Nicolas Cage in Mandy
I’m going to warn you right away: I’m about to say some shit that everyone always says to hype up any mildly energetic genre movie. I’m aware that it’s hack and I’m aware that I’m probably not the first one to say it. But really, I do believe this wholeheartedly: there’s nothing I can quite say or do that will really do Mandy justice. I can’t explain it properly, I can’t praise it without making it sound like I’m pulling shit out of my ass and I can’t breach its flaws without making them sound like strengths. Mandy is about as singular an cinematic expression as you can reasonably expect from a Nicolas Cage movie in this day an age, a blood-spattered howl of rage that also draws on grandiose aesthetics more often associated with shit like King Crimson and Dungeons & Dragons. By all reasonable metrics, Mandy should be an all-out campfest; instead, it barrels through until it comes out the other end as some kind of Viking funeral for the very concept of over-the-top.
It’s doubly surprising when you meet the man behind Mandy. Hirsute and soft-spoken, Panos Cosmatos exhibits little of his film’s raw, bug-eyed energy during our short interview. It’s hard to imagine him and Cage (who gives one of his most… most performances ever) really hashing it out on set, and yet here we are. The son of Greek-Canadian director George P. Cosmatos (Cobra, Tombstone), Cosmatos made his debut in 2010 with the trippy sci-fi film Beyond the Black Rainbow. Mandy even furthers that film’s explorations, a kaleidoscopic psychedelic nightmare that’s visually striking from minute one.
“The visuals come in early in the process,” says Cosmatos. “These are the kind of moods I’m in and the visuals I want to create. Even though it’s not specified on the page, I usually have a vision of how I want it to play out. My scripts usually have all the dissolves and fades written into them.”
Nicolas Cage plays Red Miller, a taciturn lumberjack who lives with his girlfriend Mandy (Andrea Riseborough) in a remote cabin in the Pacific Northwest. Red’s a man of few words, but life with Mandy suits him just fine – until a vanload of roving lunatics led by space-guru Jeremiah Sand (Linus Roache) arrive in town. Sand has seen Mandy and has decided that he “needs” her – which, in the parlance of this homicidal cult of Jesus freak meth heads, means nothing positive. Left alone and bleeding, a broken man, Red sets out to get a slice of quasi-Biblical vengeance.
“I just became interested in exploring the revenge genre,” says Cosmatos. “As I write these films, I try to sort of free my mind and allow whatever comes out of that core principle. In this case, it started to evolve into barbarian fantasy aspects. As a result of that, these sort of supernatural elements started to invade the concept of cursed artifacts being used in our world. It’s a sort of blending of a pseudo-real Pacific Northwest from my childhood with a D&D, ritual magic realm.”
Cage and Costmatos on the Mandy set
“I don’t really like to put genre qualifiers on either of these movies I’ve made,” says Cosmatos when I ask if he considers Mandy to be a horror film. “They’re weird, personal explorations of my state of mind that happen to be built around a spine or structure of genre film. It’s an attempt to reconstruct an intangible feeling of seeing a film when you’re young, before you’ve formed a solid opinion of what is real and what is good and what is bad.”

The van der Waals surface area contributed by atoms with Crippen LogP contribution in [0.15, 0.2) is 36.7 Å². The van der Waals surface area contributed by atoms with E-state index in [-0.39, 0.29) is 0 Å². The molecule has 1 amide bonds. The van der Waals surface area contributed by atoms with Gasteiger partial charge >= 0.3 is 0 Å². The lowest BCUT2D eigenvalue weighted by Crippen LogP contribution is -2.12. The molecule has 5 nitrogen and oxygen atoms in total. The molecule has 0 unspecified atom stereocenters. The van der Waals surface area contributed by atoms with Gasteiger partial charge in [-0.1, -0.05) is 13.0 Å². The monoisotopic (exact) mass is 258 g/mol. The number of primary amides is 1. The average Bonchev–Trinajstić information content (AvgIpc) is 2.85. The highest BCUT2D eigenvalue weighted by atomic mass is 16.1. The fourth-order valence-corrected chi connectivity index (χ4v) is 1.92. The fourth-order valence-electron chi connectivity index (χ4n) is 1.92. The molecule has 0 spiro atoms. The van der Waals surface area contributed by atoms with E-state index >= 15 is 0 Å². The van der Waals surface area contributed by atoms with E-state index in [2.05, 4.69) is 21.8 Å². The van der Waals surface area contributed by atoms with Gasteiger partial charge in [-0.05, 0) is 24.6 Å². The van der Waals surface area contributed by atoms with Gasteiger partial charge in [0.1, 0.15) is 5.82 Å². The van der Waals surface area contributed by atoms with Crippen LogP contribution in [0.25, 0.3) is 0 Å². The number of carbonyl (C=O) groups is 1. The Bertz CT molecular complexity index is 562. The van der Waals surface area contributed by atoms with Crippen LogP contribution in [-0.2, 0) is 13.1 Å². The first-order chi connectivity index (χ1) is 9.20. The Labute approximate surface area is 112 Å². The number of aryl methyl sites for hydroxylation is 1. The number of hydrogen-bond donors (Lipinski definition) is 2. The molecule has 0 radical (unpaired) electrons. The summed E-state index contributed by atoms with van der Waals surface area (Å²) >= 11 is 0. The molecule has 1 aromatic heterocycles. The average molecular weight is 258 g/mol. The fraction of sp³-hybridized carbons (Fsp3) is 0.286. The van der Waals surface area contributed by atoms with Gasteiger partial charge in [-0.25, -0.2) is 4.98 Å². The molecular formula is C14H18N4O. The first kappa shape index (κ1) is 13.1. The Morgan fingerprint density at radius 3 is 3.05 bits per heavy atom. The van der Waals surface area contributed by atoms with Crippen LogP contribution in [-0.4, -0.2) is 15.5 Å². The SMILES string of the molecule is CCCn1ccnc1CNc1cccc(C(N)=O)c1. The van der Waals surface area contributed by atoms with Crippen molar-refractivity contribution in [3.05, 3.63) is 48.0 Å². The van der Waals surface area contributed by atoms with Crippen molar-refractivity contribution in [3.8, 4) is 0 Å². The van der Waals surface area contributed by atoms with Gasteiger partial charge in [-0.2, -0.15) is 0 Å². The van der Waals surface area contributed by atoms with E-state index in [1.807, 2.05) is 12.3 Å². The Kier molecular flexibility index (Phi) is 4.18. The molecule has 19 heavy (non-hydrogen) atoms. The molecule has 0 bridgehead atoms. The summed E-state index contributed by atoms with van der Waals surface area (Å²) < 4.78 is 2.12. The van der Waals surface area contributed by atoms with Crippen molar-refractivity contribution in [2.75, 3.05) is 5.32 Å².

It’s not great revelation to say that Nicolas Cage can and will give great outré performances once in a while; it’s not so much the quality of the performance that’s an issue but the movies they usually find themselves in. In Mandy, Cage gives a kind of atypical performance. For the first half of the film, he barely has any dialogue: he’s a taciturn, inward-looking man who would rather let others do the talking. When tragedy strikes in the second half, his performance is halfway between his most bombastic performances and something so entirely feral that you could mistake Cage for an actual demented woodsman. The interplay between those two halves make Mandy endlessly fascinating, even beyond the constraints of narrative.
“I feel like he’s an incredibly skilled physical actor,” says Cosmatos. “But by that I also mean in his way of expressing waves of emotional transition on his face in one take. To me, actors are like colors or musical instruments: once you understand the notes that they play, you can have them solo and build upon those permutations in interesting ways. As a fan, I wanted a Nicolas Cage performance that was one for the ages, but also one that felt organic to the film.”
Though it’s a genre film that’s likely to have a pretty small release (only one screen in Montreal), Mandy is in no way the kind of movie that Cage is associated with these days: low-budget boilerplate genre films in which he runs through, untethered, until reaching an unsatisfying conclusion.
“I think many of the projects undervalue his eccentric side,” says Cosmatos. “I think it’s been the case for most of the films recently. We came up with a throughline for the transformation for his character: he begins as a normal man, then he transforms into a raw nerve or more of an animal, but then at the last turning point, he becomes Jason Voorhees. He becomes a sort of undissolvable deity, with a kind of statuesque presence. He actually does an homage to Friday the 13th Part 7 at one point.” ■
Mandy is in theatres Friday, September 14th. Watch the trailer here: